All sorts of jazz, free jazz and improv. Never for money, always for love.
Szilard Mezei has been tremendously active in recent years, dividing his time between small ensembles, and large groups (among his bands' most recent releases you will find a trio and a 10-piece orchestra on Not Two, Szabad Quartet on NoBusiness, an octet on Slam Productions, plus two solo albums). Not only he's a terrific performer and improviser on an instrument that's rarely to be found in jazz music, nonetheless it yelds tremendous expressive possiblities, but he's composing (whether for a trio or the orchestra) gives an unique, personal stamp to the music as he's draws inspiration from modern improvised music, jazz, folk melodies and both historic and avant-guarde strategies of (for lack of a better term) classical music.
Wind Quartet attracts attention with quite an unusal instrumentation, the quartet not only extends the scale downwards and upwards (the way a string quartet or a saxophone quartet would) but offers an entire palette of colours. So there's the viola that can be sweet and tender but also passionate and gypsy-like raw, there's the vivid voice of the saxophone, the classy and elegant clarinet (I immagine a gentleman in smoking, you get to see a chubby and a slim version), the roaring trombone and finally the joyfully robust tuba. I love tuba - the marching brass bands, the entire aura of the feast that goes with it, although one should look more into the direction of balkan brass band for roots of this ensemble's sound.
The first half of the cd resolves around the folk core. The title track is a sad, deeply lyrical ballad, with almost painfully fragile and full of beaty main melody that is passed from the viola to the bass clarinet, to the trombone. The "Impossible Variations on Solutions" (I'll use just the english versions of the titles) that begins the cd starts off a simple rhythmic motive that is carried on by tuba, a platform for some fiery solo exchanges. "Big Cat" starts with an orchestrated dissonance that makes the leitmotif of the piece, a returning intermezzo between the set of solos (all four of them digging deep, still Mezil's passionate bow-shredding takes the prize, not only because his instrument's sound stands out so clearly in the mix).
"Trio Improvisation" shifts slowly throught misty moods and sort of cuts the disc in half. "Hep 15 K" mix together the folk interludes and modern mini-orchestrations and mini-improv games (there's this little bit of playfull showmanship, not unlike the panache of a folk musician who tries to impress the crowd, as they explore the possibilities of their instruments). One of the qualities of Mezei's writing - as he shakes the rhythmic and timbral accents - is that he makes the quartet sound at times like a group twice or thrice as big. The heavily modern "Hep 15 R" and the light and serene"Old Dance" complete the set.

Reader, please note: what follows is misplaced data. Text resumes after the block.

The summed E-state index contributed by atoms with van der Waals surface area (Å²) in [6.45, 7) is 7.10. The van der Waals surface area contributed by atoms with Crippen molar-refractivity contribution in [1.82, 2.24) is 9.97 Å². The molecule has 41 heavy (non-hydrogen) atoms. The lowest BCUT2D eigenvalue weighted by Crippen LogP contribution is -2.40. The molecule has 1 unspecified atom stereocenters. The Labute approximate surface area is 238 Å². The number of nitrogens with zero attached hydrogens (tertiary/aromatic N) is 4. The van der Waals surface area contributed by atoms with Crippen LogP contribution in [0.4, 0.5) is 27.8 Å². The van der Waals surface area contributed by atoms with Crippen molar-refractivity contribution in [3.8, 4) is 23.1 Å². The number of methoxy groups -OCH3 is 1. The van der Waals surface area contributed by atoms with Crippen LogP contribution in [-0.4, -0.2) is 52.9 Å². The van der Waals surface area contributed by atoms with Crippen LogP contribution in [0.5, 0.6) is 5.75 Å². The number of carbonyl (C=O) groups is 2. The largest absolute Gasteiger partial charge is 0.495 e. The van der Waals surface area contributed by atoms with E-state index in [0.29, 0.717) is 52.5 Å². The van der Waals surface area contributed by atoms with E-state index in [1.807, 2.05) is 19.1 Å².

For those who know and appreciate the style of Szilard Mezei's composed music - this is another strongly composed set that goes easily recommended. For those who don't know him it might be a great place to start as, while just a quartet, it does give more than a glimpse off his orchestral ambitions. And the material is brilliantly executed, with strong soloing throughout the entire album.
The only downside of the album for me is it's length, in fact I'm impressed they managed to squeeze 76 minutes 23 seconds on one cd. It's quite overwhelming to listen to the entire thing at once and the album's cohesive overall sound can become heavy on the ear and wear the listener down. I strongly feel this release could benefit from some editing (although, on the other hand, I wouldn't know what to cut and I understand the artist's will to document all of the compositions). So maybe the best way to listen to it is just to savour this music in halfs (a dilemma that is not new to Mezei's listeners - "Bot", a double-cd release on Not Two records brought together a 160 minutes of orchestral music). Nonetheless, it goes recommended for its unique blend of folk, jazz and classical.
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